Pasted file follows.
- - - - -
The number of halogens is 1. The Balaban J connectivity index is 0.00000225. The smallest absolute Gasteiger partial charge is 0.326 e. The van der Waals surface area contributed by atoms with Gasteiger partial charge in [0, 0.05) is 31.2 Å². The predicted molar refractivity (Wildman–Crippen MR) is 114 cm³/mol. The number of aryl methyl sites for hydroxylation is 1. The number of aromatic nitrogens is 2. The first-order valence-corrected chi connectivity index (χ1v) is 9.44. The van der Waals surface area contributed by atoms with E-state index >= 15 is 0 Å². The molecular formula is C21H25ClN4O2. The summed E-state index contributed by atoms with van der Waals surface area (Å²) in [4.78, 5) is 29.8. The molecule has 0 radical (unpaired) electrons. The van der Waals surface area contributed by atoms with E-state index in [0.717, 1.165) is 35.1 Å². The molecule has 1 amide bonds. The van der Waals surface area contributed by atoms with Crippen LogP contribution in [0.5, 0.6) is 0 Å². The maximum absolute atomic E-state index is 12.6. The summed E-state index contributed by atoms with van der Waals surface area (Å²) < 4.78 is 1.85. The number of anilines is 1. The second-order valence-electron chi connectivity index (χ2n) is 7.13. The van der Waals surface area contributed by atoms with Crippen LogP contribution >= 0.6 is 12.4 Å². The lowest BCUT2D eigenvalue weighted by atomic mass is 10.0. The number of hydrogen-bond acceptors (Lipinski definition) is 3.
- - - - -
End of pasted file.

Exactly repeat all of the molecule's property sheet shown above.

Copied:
The number of halogens is 1. The Balaban J connectivity index is 0.00000225. The smallest absolute Gasteiger partial charge is 0.326 e. The van der Waals surface area contributed by atoms with Gasteiger partial charge in [0, 0.05) is 31.2 Å². The predicted molar refractivity (Wildman–Crippen MR) is 114 cm³/mol. The number of aryl methyl sites for hydroxylation is 1. The number of aromatic nitrogens is 2. The first-order valence-corrected chi connectivity index (χ1v) is 9.44. The van der Waals surface area contributed by atoms with E-state index >= 15 is 0 Å². The molecular formula is C21H25ClN4O2. The summed E-state index contributed by atoms with van der Waals surface area (Å²) in [4.78, 5) is 29.8. The molecule has 0 radical (unpaired) electrons. The van der Waals surface area contributed by atoms with E-state index in [0.717, 1.165) is 35.1 Å². The molecule has 1 amide bonds. The van der Waals surface area contributed by atoms with Crippen LogP contribution in [0.5, 0.6) is 0 Å². The maximum absolute atomic E-state index is 12.6. The summed E-state index contributed by atoms with van der Waals surface area (Å²) < 4.78 is 1.85. The number of anilines is 1. The second-order valence-electron chi connectivity index (χ2n) is 7.13. The van der Waals surface area contributed by atoms with Crippen LogP contribution >= 0.6 is 12.4 Å². The lowest BCUT2D eigenvalue weighted by atomic mass is 10.0. The number of hydrogen-bond acceptors (Lipinski definition) is 3.